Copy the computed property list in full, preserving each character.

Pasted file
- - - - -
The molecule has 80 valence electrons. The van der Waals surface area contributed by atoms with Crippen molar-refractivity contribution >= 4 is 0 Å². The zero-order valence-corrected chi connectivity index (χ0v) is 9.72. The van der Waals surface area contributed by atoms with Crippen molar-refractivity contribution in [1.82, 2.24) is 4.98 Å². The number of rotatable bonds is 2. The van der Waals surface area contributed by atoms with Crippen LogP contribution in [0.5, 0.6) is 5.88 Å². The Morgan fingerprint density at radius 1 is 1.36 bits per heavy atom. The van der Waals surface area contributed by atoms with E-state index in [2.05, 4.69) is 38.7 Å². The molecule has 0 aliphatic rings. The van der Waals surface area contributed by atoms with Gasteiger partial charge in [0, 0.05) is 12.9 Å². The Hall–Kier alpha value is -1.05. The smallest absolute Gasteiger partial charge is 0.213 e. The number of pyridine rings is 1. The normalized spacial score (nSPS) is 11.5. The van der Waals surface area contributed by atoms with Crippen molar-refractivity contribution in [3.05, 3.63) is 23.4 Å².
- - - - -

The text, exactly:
The molecule has 80 valence electrons. The van der Waals surface area contributed by atoms with Crippen molar-refractivity contribution >= 4 is 0 Å². The zero-order valence-corrected chi connectivity index (χ0v) is 9.72. The van der Waals surface area contributed by atoms with Crippen molar-refractivity contribution in [1.82, 2.24) is 4.98 Å². The number of rotatable bonds is 2. The van der Waals surface area contributed by atoms with Crippen LogP contribution in [0.5, 0.6) is 5.88 Å². The Morgan fingerprint density at radius 1 is 1.36 bits per heavy atom. The van der Waals surface area contributed by atoms with E-state index in [2.05, 4.69) is 38.7 Å². The molecule has 0 aliphatic rings. The van der Waals surface area contributed by atoms with Gasteiger partial charge in [0, 0.05) is 12.9 Å². The Hall–Kier alpha value is -1.05. The smallest absolute Gasteiger partial charge is 0.213 e. The number of pyridine rings is 1. The normalized spacial score (nSPS) is 11.5. The van der Waals surface area contributed by atoms with Crippen molar-refractivity contribution in [3.05, 3.63) is 23.4 Å².